What happened
The Obama administration is sending General Motors into bankruptcy protection under a plan to shrink the struggling industrial giant to make it profitable again. The federal government will invest another $30 billion in GM—bringing taxpayers' commitment to $50 billion—and 60 percent of the new GM will be owned by the United States. (The Washington Post)

What the commentators said
"Rarely has a company fallen so far and so fast as General Motors," said Micheline Maynard in The New York Times. GM's family sedans and muscle cars were once "rolling displays of American DNA," but the company "lost its feel for reading the American car market it helped create." The bankruptcy wasn't unexpected, but it's still a "staggering blow."

Not as staggering—or "humbling"—as the only "realistic alternative," said Andrew Leonard in Salon. If President Obama and GM hadn't chosen this route, the company would have faced a "catastrophic liquidation," which would have delivered "another debilitating blow to an already tottering economy." Still, to call the bankruptcy move a risky bet is a huge understatement.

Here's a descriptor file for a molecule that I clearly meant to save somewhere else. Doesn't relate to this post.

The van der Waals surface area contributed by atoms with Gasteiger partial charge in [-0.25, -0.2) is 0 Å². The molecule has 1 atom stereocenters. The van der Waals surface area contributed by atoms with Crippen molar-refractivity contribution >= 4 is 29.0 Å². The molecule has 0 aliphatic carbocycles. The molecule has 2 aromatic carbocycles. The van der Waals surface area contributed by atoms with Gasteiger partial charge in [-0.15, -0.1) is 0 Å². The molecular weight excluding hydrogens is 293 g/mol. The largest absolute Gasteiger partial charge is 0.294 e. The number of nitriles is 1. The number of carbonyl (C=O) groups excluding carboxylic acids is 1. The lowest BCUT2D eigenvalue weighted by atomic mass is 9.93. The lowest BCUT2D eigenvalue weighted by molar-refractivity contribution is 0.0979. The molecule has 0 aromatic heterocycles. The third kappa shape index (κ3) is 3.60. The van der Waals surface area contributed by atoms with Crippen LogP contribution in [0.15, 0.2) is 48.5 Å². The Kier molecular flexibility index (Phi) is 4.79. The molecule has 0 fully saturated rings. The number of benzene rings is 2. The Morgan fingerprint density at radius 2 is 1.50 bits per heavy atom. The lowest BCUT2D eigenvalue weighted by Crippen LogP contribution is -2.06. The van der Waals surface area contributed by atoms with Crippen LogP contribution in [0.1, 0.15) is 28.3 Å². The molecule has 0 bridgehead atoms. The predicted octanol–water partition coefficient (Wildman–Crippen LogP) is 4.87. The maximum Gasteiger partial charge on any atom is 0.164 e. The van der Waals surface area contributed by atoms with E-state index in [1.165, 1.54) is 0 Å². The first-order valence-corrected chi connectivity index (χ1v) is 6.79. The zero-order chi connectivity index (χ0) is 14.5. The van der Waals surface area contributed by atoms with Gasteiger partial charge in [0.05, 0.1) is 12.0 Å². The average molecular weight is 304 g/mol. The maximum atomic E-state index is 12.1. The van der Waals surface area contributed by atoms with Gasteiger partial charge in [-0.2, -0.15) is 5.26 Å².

"The Obama Treasury is portraying this as the best solution to the mess it inherited," said The Wall Street Journal in an editorial, "leaving GM with much-reduced legacy costs for health care," a "humbler" autoworkers union, "and a more efficient dealer network and product line." But the GM bailout will only pay off for taxpayers if GM executives make decisions based "solely on business judgment," and with the government involved "nonpolitical management will be impossible."